As of Thursday, March 16, 2017
The secret to making the perfect suit involves a certain harmony; it balances how a suit fits the wearer, the materials used in the suit and its overall design/look, according to Ray Li.
Li is the chief executive officer of a suiting company called Sene. The New York–headquartered brand is scheduled to open a flagship in the District La Brea boutique compound in Los Angeles on March 22.
At the shop, located at 149 S. La Brea Ave., shoppers will enjoy a mix of traditional bespoke service and the savvy of technology-enabled fitting services. Sene stylists will strive to find the optimal fit for their clients by using tape measure and body-scanning technology. Sene suits feature slim fits, tapered pants and shorter jackets that Li called “anti-sartorialist.” Otherwise, this suit is not meant to be overly dapper. It is just meant to be a good-looking suit.
But the 3-year-old brand also plans to extend its business plan with a Silicon Valley sheen. Its profits will not rely just on those who can travel to its Los Angeles flagship or its New York showroom for a fitting. Later this year, it is schedule to introduce kiosks in the San Francisco Bay Area where prospective customers can get a body scan, which will be used to make a Sene suit.
Customers also can do a fitting at their homes. After customers email the brand their measurements—such as a 32-inch waist, for example—Sene will send garments to try on to confirm their proportions. With the help of an instructional video, home customers will use the try-on garments to confirm their specific size.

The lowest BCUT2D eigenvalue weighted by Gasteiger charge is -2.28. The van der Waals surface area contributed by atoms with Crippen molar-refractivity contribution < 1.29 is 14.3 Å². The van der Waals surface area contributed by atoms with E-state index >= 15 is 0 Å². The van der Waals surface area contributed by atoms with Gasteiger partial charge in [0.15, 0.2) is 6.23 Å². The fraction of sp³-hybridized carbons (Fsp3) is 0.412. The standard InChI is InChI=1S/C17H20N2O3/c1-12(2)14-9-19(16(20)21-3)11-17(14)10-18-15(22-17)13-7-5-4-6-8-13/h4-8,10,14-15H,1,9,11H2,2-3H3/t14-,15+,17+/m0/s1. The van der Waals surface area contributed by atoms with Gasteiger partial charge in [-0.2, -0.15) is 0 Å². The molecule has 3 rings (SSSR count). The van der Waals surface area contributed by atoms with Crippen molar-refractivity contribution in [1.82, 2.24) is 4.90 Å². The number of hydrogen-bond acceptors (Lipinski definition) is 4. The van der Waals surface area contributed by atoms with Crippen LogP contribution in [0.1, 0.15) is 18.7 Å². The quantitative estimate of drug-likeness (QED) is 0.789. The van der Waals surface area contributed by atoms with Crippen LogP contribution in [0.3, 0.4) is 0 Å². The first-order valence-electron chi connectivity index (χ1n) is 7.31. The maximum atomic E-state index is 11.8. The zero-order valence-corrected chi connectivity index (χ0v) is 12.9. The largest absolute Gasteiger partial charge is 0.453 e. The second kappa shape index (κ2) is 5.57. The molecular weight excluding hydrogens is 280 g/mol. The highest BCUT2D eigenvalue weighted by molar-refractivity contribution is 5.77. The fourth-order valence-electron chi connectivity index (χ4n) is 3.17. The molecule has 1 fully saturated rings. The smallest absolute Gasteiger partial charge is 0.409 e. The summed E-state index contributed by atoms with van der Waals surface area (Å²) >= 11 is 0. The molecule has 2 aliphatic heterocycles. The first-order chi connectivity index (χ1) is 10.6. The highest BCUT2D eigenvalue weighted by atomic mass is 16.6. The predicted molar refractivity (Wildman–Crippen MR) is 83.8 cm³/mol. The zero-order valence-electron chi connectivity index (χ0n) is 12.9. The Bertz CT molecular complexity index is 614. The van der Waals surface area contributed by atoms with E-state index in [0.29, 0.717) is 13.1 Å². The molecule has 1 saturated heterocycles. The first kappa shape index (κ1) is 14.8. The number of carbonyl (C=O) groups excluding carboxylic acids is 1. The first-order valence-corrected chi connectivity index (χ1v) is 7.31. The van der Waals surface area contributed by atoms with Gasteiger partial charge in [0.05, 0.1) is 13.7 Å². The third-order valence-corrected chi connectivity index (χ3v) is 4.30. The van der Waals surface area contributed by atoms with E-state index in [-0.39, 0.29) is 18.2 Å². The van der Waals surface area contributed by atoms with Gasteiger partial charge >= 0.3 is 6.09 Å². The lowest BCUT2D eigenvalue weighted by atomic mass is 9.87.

After confirming sizes, Sene will make a fit profile of the consumer and a suit will be made in the brand’s partner factories in America and China. About 10 to 14 days later, a suit will be delivered to the customer.
Even in an era of casual fashions, suits remain a good investment, Li said. They can transform the look of any man, he contended. Also, the market for the tech-enabled, custom suit has been growing. In the past couple of years, Irvine, Calif.–headquartered Combatant Gentlemen has handled online fittings and sales for its bespoke suits and also built physical stores.
Li said that Sene seeks a different demographic than competitors in the tech-enabled bespoke market. Sene’s crowd will be older, more-established men. Retail price points range from $595 to $795 for a suit and $130 to $145 for shirts. Sene also makes more-casual clothes, such as jogger pants, trousers and chinos. Its price points range from $170 to $195.